Restricting is not a September thing

Happy September!

September can often feel like a mini New Year, especially if you have had the pleasure of taking some extra holidays these past couple months. Taking a step back from the office and the regular routine of daily life is so important, but it can often make it hard to get back into your daily life. September is a time to reset, find a routine and reconnect with what ignites your passion. While September holds lots of promise it can also be a challenging time for many people as they try and get into a routine from summer.

Whether it is true or not summer tends to be seen as a time of indulgence. While this indulgence is fun when we are participating in it, looking back it can sometimes get a negative connotation.  Why is indulgence seen as a negative thing? Indulgence is just another term for living and having fun. Indulgence means living your life. It is not a bad thing.

No matter what you did this summer, the most important thing to remember is that IT IS OKAY. It is okay to take some time off, it is okay to indulge and it is okay to have fun. In fact it can be extremely beneficial for you mental and physical wellbeing to take some time to just relax. This is the great thing about September. This mini New Year gives you the chance to get back into a healthy and sustainable routine that can help your rejuvenated self feel great in their body. The goal is to develop a routine that will help support you mentally and physically for this upcoming year.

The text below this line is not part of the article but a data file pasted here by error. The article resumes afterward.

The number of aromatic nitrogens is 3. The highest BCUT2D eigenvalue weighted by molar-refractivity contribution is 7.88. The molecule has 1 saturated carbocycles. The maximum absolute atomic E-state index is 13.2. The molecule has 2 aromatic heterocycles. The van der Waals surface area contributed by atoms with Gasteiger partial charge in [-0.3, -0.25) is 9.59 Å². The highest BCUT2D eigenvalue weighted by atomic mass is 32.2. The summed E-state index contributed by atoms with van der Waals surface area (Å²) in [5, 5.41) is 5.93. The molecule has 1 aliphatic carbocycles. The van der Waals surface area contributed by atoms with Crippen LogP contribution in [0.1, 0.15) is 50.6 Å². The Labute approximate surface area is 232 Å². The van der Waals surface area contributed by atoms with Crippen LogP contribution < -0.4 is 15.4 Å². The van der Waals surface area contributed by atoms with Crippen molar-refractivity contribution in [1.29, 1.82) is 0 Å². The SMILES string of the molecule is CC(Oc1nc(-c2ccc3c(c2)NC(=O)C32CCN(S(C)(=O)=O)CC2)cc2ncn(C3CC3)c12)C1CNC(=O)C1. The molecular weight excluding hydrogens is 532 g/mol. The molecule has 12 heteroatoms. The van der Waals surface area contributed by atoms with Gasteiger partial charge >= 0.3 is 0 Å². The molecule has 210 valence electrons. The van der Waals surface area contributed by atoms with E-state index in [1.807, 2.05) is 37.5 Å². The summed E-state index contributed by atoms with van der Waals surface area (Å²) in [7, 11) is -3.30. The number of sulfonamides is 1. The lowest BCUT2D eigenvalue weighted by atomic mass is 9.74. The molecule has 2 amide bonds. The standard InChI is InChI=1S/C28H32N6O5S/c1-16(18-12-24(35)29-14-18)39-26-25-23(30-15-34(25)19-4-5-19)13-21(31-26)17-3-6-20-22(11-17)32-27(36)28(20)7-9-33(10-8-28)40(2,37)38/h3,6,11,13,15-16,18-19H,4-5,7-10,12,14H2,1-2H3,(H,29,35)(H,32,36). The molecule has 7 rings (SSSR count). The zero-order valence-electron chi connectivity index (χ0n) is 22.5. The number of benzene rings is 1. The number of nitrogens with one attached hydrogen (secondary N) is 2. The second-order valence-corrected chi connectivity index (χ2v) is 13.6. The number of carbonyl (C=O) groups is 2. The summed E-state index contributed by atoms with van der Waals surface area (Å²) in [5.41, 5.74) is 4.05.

The goal is not to restrict yourself now that the freedom of summer is gone. So often we find ourselves in these routines of binge and restrict. We are so rigid all the time that when we get time to actually relax and not worry we end up overindulging and not feeling good about it. When that happens it is OKAY. For starters overindulging is not a negative thing. If overindulging makes you feel off negatively or physically remember that this is only one moment of one day. It is just one feeling and this feeling like all feelings will pass. The important thing is to not restrict yourself to compensate for this feeling. This is how we create a dysfunctional relationship with our bodies and food. The goal moving forward is not to compensate for the overindulgence (because overindulgence is okay!!!!) but to create a sustainable way of eating, moving and fuelling our bodies so that on a regular basis we just feel good.

After years of being told that restricting is the only way to compensate for overindulgence it can be hard to connect with this idea of nourishment as a way to make us feel good.  I am here to support you as you reconnect with yourself and learn how to NOURISH yourself leaving you feeling healthy, rested and happy this September. September is not about restricting after feeling as though the summer was a “binge”. Life is about nourishing yourself with food and joy whatever that looks like. Each day it will look different, but each day is its own day. What happens on Monday should not impact how you nourish yourself on Tuesday or any other day. Just like how you nourished yourself over the summer should not influence how you nourish yourself in September. Naturopathic Medicine is one of the ways to find personal support on your journey to reconnect with your mind and body this new season. Click here to book your free 15 minute consultation.